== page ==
Perhaps the best part of Camp Anokijig's horse program is our price. Campers entering into 7th grade or older can spend an entire week in Camp Anokijig's Ranch Program for just $57 over the price of our Resident Camp. Campers entering into 4-6th grades can spend an entire week in our Circle A Rider program for the same price.

Even if a child doesn't want to spend the entire week in Ranch Camp or Circle A Riders, children in Camp Anokijig's Resident camp program can still ride the same horses on the same trails for about $10-$12 per ride.

Camp Anokijig's Ranch Program is such a tremendous value, because we do everything in-house. We don't spend extra money on transportation costs to shuttle our campers to and from an outside facility. We don't pay fees to outside contractors. We don't spend extra money buying all of our feed, because we grow most of it ourselves. We don't spend extra money leasing out pasture and farmland, because we have our own.

That all translates into an incredibly comprehensive horse experience at a fraction of the cost found elsewhere. Come see for yourself!

Tuesday, July 14, 2009

Beware of Hidden Costs at Summer Camps!

Even though we're in the midst of the summer camping season, we realize parents are still looking for the best camping opportunities for their children. Some are still planning for this year, while others may be planning already for 2010.

If we could give one piece of advice to cost-conscious parents about selecting a summer camp, it would be to make sure they understand all the expenses involved in sending their child off to camp. The fee to send a child to camp can literally, be just the tip of the iceberg. At Anokijig, the current rate for our Resident Camp Program is $510 per week.

The hidden costs parents may encounter with resident camp fees at some camps include mandatory multi-week commitments. Some camps require that campers attend a minimum of anywhere from three to eight weeks (Anokijig has no multi-week requirements). That's a big commitment for a parent to make, especially if their child has never been to an overnight camp before, which brings us to the next potential hidden expense for parents.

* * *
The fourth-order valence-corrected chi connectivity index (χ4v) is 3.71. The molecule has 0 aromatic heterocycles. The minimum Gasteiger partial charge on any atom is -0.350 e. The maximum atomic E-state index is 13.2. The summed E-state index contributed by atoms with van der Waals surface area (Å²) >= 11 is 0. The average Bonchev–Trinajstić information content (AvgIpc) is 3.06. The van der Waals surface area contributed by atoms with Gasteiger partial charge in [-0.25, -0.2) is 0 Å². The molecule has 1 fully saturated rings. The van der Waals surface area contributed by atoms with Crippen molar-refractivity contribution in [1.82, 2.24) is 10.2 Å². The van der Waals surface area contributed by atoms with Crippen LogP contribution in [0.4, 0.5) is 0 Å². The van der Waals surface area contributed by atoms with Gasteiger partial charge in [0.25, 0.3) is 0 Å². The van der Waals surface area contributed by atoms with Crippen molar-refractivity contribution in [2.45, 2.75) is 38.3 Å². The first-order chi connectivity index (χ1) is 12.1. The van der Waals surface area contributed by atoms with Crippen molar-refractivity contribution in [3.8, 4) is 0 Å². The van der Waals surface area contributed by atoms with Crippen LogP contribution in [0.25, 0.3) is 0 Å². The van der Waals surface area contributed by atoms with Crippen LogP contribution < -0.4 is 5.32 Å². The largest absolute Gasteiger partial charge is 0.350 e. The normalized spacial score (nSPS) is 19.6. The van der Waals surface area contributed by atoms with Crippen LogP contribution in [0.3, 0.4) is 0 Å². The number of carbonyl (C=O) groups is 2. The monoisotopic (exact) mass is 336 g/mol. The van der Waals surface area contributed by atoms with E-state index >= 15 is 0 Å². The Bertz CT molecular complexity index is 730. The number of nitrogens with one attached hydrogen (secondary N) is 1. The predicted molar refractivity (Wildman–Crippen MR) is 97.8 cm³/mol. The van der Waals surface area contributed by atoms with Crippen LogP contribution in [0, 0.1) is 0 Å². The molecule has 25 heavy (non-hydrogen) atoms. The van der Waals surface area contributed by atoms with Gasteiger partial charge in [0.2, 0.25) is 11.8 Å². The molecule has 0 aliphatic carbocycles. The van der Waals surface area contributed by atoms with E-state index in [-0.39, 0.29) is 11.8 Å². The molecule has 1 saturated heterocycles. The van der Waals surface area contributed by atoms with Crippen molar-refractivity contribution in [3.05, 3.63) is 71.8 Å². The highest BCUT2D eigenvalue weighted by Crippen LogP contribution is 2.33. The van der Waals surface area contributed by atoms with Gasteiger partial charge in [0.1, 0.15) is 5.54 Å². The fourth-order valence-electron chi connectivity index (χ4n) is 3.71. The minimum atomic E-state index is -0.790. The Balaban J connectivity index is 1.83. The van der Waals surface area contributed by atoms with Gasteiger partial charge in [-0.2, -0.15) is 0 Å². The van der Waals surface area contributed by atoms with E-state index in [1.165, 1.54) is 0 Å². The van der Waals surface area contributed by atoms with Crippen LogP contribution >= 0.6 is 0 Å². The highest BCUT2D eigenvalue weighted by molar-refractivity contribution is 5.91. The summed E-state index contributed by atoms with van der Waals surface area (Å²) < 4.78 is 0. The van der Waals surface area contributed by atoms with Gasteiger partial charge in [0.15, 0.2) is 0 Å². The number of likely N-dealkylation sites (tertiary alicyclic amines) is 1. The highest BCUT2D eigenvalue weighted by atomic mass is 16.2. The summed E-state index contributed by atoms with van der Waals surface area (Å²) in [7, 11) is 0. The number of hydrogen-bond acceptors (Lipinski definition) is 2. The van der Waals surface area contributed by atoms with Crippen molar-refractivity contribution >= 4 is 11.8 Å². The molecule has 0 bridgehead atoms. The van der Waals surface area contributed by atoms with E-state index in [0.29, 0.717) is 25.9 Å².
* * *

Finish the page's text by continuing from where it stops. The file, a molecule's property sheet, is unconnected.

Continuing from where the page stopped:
What if your son or daughter gets very homesick and decides they want to leave? What if a family's schedule has changed and sending a child to camp is no longer possible? How much of your deposit is refundable, especially if you've committed thousands of dollars to a multi-week camp? That's an important question to ask before making such a huge commitment, because any number of situations could arise, which would prevent a child from staying at camp (or even getting there in the first place). Anokijig's $100/week deposit is non-refundable and non-transferable, but the balance of the fees are fully-refundable.

Whether you are taking your child to camp or sending them on a bus, make sure you factor in travel expenses in your decision. Travel expenses alone can often result in hundreds of dollars worth of savings (or added expense). How far away is the camp from your home? If you're trying to save a few dollars and one camp's fees are $40 cheaper than another's, will you really be saving that much if you have to drive an extra 100 miles each way to drop your child off and pick them up?